Posts for November 2005

Atomic Elroy

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Jeff and I get a hamburger
Jeff and I get a hamburger (2003, 52MB, 3:16 min.)


I know that guy
I know that guy (2001, 29MB, 1:56 min.)

Colorado based artist, trickster and man of the theatre Tom McElroy, a.k.a Atomic Elroy, makes idiosyncratic, funny & exhilarating short movies. His work is smart without lookingdown its nose, self referential & conceptual in an unselfconscious and natural way like breathing & gloriously visual to boot. Check out  his site  to see more of his movies and other artworks alike -it’s all good stuff.

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Originally posted on DVblog by michael


Mongrel Volkskrant piece

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  Mohammedb.jpg - a new work by mongrel commissioned by the Dutch newspaper Volkskrant

http://www.volkskrant.com/oog/index10.php

Tuesday, November 2nd, 2004, Amsterdam: film-maker Theo Van Gogh was found murdered in the early morning. His throat was slit and two knives were left implanted in his torso. One knife pinned a five-page note to his body. Mohammed Bouyeri, a 26-year-old man of Dutch and Moroccan descent, was apprehended by the police after being shot in the leg. In Dutch media he was subsequently referred to as "Mohammed B."

Posting to the nettime list, David Garcia writes: "The Oog platform [in] the on-line version of the Dutch national newspaper Volkskrant has been a platform for visual artists to commentate on news events...the 9th contribution to Oog is an extraordinary work by [UK artists collective] Mongrel. ... A glance at the archive will show that the possibilities interactive visual artists working in the context of mainstream news and commentary offers exciting possibilities which to my knowledge have not been explored in quite this way anywhere else. " David Garcia
--amc

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Originally posted on Eyebeam reBlog by Trebor


Cuffs that talk to wifi

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AwareCuffs, the 2nd item of the AwareFashion collection, inform the wearer about wireless hotspots in her environment. Just by glancing at the cuffs, a person can check if wireless LAN is available. Small light patterns that appear on the cloth indicate if wireless LAN is available and the quality of service.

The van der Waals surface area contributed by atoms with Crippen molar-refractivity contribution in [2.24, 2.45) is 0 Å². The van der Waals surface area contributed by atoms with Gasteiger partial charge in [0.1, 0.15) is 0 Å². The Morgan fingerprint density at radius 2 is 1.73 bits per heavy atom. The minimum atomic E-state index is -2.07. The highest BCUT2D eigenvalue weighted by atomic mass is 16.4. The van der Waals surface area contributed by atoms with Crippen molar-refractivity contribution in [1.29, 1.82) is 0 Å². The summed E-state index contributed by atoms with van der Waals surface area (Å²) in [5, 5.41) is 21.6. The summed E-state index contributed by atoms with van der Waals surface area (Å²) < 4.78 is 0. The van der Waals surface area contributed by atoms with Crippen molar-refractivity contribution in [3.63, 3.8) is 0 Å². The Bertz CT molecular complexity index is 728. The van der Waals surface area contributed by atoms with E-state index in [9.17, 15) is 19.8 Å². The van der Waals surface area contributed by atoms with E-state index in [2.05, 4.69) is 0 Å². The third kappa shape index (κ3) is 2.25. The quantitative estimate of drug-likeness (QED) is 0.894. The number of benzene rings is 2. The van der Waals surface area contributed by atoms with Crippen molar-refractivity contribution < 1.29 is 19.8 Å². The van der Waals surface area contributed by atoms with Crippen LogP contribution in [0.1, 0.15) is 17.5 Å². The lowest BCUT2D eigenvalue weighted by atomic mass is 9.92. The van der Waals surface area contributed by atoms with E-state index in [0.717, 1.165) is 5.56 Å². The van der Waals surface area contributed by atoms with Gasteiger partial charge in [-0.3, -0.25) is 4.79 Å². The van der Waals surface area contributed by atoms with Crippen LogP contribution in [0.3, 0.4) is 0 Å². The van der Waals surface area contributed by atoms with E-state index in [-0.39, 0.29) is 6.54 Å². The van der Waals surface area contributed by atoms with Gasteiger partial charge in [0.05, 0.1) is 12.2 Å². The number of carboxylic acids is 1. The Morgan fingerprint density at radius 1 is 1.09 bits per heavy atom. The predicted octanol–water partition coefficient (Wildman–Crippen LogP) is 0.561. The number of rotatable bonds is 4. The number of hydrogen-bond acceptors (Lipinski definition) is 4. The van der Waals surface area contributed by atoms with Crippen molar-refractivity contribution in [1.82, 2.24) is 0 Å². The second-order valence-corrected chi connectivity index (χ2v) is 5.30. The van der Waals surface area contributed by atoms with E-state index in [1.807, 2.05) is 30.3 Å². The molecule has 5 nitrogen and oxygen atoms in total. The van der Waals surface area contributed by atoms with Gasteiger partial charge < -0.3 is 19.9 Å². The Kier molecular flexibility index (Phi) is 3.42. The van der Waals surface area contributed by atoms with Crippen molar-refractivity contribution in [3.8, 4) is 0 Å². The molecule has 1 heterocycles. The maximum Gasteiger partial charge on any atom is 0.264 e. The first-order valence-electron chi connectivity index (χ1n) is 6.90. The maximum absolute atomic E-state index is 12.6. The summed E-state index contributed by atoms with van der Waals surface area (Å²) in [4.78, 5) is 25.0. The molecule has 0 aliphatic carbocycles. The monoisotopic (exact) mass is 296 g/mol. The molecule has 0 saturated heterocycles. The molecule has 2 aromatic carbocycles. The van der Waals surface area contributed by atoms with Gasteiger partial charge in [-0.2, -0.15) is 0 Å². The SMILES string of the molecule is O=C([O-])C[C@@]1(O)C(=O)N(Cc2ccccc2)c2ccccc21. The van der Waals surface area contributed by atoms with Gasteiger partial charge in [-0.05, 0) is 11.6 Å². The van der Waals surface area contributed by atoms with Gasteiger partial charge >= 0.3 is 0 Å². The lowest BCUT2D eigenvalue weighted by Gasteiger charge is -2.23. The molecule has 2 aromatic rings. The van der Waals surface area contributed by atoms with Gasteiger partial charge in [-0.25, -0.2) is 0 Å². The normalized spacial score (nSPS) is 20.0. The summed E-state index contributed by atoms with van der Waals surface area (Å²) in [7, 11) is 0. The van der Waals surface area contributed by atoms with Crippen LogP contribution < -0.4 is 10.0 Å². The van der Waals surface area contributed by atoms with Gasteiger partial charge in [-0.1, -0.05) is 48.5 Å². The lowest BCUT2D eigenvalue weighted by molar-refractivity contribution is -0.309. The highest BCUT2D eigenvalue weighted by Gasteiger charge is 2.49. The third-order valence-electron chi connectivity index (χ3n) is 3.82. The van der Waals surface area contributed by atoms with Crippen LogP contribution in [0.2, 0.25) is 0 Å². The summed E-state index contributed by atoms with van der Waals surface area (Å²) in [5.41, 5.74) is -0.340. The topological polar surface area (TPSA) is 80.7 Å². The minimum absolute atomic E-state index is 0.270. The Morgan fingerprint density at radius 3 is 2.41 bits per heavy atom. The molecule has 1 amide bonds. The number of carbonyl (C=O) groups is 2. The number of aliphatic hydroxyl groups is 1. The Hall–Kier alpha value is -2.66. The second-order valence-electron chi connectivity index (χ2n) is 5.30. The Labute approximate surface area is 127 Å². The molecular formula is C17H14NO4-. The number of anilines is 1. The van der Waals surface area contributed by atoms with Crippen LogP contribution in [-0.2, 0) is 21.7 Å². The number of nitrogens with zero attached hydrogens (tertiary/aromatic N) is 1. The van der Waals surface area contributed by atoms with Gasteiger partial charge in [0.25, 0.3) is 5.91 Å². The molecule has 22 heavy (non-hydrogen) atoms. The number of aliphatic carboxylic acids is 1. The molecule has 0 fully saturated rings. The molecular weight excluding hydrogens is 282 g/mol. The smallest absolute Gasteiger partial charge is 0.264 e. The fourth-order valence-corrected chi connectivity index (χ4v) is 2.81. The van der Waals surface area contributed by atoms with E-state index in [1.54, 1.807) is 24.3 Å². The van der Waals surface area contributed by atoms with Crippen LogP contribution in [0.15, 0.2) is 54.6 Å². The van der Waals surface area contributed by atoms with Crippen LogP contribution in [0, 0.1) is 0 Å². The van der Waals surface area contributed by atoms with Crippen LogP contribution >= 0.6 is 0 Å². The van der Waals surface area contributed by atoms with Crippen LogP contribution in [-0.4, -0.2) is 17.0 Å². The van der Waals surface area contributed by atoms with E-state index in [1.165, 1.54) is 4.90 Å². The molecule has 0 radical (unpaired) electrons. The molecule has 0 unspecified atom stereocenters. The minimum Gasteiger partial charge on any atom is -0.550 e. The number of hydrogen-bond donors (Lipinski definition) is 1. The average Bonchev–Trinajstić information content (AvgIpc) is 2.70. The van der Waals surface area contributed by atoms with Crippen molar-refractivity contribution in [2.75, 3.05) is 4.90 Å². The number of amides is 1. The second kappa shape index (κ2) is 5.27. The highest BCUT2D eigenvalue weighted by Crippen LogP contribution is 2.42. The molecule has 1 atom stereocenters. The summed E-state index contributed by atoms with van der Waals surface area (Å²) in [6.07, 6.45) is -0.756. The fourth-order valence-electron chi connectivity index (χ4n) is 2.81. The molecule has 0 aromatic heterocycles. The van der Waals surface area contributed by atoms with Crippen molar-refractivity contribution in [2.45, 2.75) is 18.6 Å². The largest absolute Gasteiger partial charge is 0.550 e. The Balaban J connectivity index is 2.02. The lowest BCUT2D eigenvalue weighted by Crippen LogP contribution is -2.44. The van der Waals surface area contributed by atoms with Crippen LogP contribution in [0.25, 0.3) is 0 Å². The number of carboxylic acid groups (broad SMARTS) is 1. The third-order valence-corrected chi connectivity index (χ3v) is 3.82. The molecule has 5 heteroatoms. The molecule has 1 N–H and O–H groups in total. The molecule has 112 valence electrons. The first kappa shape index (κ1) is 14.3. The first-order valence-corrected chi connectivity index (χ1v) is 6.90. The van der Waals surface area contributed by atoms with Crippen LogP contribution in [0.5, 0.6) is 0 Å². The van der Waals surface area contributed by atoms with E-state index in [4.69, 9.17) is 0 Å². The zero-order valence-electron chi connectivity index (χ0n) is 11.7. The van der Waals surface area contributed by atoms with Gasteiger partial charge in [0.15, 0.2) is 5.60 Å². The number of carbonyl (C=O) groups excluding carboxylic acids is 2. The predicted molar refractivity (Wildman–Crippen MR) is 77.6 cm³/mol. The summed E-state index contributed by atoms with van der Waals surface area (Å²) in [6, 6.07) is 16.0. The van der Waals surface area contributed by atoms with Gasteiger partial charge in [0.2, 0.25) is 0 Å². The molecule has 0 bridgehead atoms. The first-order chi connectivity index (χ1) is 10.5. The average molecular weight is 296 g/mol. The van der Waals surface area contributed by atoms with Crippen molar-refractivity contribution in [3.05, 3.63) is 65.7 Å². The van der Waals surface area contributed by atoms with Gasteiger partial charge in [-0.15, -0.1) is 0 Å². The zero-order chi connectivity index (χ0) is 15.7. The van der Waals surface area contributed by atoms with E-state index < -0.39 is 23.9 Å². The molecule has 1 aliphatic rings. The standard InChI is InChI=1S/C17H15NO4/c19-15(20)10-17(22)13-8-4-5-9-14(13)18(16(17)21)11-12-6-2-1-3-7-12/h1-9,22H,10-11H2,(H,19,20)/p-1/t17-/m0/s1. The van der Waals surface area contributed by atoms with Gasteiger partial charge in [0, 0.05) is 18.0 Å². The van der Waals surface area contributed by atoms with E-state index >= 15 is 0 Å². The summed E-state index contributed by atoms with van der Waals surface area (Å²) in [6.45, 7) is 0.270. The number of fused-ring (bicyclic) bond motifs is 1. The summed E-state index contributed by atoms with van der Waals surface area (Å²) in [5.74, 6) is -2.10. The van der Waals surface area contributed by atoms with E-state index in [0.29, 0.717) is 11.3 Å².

awarecuffs_5.jpg awarecuffs_9.jpg

One cuff has an attached pocket and flexible transparent glass fibres are woven into the cloth. The wifi sensing technology is hidden in the small pocket. The circuit board in the pocket displays the quality of service by LEDs in different colors. The LEDs are connected to glass fibres, the light travels through them and small light spots appear at the end. When the technology pocket is detached the cuffs solely consist of cloth and glass fibres and can be washed. This concept also makes it possible to easily replace the technology function of the cuffs.

By Richard Etter and Diana Grathwohl.
Other works by Richard Etter: The shirt that senses switched-on mobile phones and Melodious Walkabout.
Related: Hotspot Bloom.

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Originally posted on we make money not art by Regine


Olia Lialina on New Media

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Hi

I never planned to be an advocate of the term New Media, but - it exists - it was defined in wikipedia as a group of mass media and a chapter in media study.

So, I took a chance to define it differently as a field of study. http://en.wikipedia.org/wiki/New_media

And a remark: Wikipedia, its potential and importance are praised (and used) by every New Media writer, but not many seem to be interested in contributing. Even an important and beloved term like “Remediation

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Originally posted on newmediafix.net by Rhizome


Three Threats to the Survival of New Media

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dinosaurs_and_birds@m.jpg

version 1.4 by Jon Ippolito

"... To be a historian of new media art is a precarious career choice. It's a lot easier to be a historian of old media, if only because the artists you study are no longer likely to turn around and contradict your theories; Picasso historians had a much easier time talking about his work once he was pushing up daisies instead of painting them. But if dead artists are a boon for historians, dead media are not. In fact, as soon as the media you study become obsolete, it's a bit of a stretch to call yourself a "historian of new media."